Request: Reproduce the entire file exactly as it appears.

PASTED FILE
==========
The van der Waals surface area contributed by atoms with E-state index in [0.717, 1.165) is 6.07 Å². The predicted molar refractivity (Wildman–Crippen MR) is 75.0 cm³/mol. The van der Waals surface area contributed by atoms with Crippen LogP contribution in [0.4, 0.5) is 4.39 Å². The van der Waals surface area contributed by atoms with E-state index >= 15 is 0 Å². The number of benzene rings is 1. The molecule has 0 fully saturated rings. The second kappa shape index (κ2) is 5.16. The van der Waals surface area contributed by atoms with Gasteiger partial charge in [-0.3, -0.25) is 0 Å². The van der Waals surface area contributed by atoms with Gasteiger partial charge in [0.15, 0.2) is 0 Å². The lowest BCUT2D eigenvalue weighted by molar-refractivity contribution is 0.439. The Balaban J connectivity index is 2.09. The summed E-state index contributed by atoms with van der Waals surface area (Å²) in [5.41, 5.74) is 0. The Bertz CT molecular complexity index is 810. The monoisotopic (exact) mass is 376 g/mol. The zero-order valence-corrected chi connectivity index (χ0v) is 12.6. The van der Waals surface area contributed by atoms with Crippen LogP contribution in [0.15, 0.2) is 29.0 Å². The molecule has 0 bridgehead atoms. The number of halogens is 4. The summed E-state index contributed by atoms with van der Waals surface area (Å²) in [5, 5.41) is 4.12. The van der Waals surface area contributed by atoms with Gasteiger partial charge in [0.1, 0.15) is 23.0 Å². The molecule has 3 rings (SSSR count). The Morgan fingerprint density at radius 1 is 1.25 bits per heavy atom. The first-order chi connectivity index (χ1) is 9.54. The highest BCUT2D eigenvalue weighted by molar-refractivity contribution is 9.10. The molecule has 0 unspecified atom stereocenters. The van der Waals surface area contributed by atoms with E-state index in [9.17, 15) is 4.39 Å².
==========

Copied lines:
The van der Waals surface area contributed by atoms with E-state index in [0.717, 1.165) is 6.07 Å². The predicted molar refractivity (Wildman–Crippen MR) is 75.0 cm³/mol. The van der Waals surface area contributed by atoms with Crippen LogP contribution in [0.4, 0.5) is 4.39 Å². The van der Waals surface area contributed by atoms with E-state index >= 15 is 0 Å². The number of benzene rings is 1. The molecule has 0 fully saturated rings. The second kappa shape index (κ2) is 5.16. The van der Waals surface area contributed by atoms with Gasteiger partial charge in [-0.3, -0.25) is 0 Å². The van der Waals surface area contributed by atoms with Gasteiger partial charge in [0.15, 0.2) is 0 Å². The lowest BCUT2D eigenvalue weighted by molar-refractivity contribution is 0.439. The Balaban J connectivity index is 2.09. The summed E-state index contributed by atoms with van der Waals surface area (Å²) in [5.41, 5.74) is 0. The Bertz CT molecular complexity index is 810. The monoisotopic (exact) mass is 376 g/mol. The zero-order valence-corrected chi connectivity index (χ0v) is 12.6. The van der Waals surface area contributed by atoms with Crippen LogP contribution in [0.15, 0.2) is 29.0 Å². The molecule has 0 bridgehead atoms. The number of halogens is 4. The summed E-state index contributed by atoms with van der Waals surface area (Å²) in [5, 5.41) is 4.12. The van der Waals surface area contributed by atoms with Gasteiger partial charge in [0.1, 0.15) is 23.0 Å². The molecule has 3 rings (SSSR count). The Morgan fingerprint density at radius 1 is 1.25 bits per heavy atom. The first-order chi connectivity index (χ1) is 9.54. The highest BCUT2D eigenvalue weighted by molar-refractivity contribution is 9.10. The molecule has 0 unspecified atom stereocenters. The van der Waals surface area contributed by atoms with E-state index in [9.17, 15) is 4.39 Å².